About 42% cloud service providers comply with the standards of data security, payment card industry (PCI DSS, Payment Card Industry Data Security Standard). They operate worldwide and affect all organizations that handle credit cards and stored or transmitted information about their holders. This standard has been introduced to provide payment card industry more control over sensitive data and eliminate the possibility of leakage. Also, it is intended to ensure consumer protection from fraud and identity theft by using their credit cards.
Sarbanes-Oxley Act (SOX)
The law applies to the United States and establishes certain mandatory financial reporting requirements. It was adopted in response to major financial scandals to protect shareholders and the public from accounting errors and possible fraud. For its compliance with the following Commission on Securities and Exchange Commission (SEC). SOX specifies what records must be kept and for how long. It also affects the IT department, requiring that all business information, including e-mail and other electronic records kept for at least five years. Failure to comply could lead to fines and even imprisonment.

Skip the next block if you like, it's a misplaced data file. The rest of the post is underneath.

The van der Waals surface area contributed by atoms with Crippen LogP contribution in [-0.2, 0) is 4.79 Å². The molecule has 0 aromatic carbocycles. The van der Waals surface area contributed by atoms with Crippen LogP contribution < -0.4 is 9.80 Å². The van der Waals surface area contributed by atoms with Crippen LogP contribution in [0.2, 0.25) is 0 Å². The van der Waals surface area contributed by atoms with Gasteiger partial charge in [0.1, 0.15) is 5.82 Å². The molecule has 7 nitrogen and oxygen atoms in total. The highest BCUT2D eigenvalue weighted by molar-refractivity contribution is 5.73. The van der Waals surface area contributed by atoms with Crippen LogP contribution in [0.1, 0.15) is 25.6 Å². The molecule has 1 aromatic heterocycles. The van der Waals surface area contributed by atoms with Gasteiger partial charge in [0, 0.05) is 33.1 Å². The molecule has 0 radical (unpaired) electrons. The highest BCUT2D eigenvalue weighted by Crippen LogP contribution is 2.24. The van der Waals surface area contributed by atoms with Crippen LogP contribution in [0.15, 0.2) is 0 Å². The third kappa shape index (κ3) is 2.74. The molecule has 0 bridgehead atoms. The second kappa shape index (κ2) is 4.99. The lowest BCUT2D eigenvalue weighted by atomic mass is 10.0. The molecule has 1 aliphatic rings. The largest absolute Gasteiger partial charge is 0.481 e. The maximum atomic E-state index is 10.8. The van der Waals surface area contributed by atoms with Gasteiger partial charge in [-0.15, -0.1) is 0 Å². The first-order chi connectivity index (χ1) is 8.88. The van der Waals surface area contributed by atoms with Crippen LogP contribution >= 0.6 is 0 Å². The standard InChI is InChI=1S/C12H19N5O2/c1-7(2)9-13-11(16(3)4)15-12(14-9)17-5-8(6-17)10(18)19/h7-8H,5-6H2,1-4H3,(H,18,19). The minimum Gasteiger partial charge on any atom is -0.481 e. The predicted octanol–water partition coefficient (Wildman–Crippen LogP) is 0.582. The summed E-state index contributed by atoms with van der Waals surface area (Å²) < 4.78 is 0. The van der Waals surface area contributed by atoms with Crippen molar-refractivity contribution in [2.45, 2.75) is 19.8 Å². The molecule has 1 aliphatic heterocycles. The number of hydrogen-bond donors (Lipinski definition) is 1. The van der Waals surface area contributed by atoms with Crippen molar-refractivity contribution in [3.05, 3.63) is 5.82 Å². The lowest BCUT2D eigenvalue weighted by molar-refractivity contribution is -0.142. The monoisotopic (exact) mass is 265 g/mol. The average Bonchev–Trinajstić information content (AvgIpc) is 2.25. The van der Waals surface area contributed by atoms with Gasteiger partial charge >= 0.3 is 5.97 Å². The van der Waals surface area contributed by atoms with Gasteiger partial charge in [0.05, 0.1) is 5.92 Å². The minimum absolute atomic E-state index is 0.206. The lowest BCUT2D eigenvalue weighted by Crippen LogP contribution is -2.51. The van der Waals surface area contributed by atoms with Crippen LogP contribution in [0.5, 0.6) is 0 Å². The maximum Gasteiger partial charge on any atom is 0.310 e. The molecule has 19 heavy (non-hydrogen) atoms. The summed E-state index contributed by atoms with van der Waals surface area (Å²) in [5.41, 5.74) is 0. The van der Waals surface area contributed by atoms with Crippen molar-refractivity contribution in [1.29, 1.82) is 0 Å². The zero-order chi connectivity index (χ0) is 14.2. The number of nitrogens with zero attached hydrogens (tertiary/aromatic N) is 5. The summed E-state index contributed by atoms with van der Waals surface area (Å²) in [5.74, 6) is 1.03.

According to the Analysis, only about 33% of cloud service providers comply with SOX.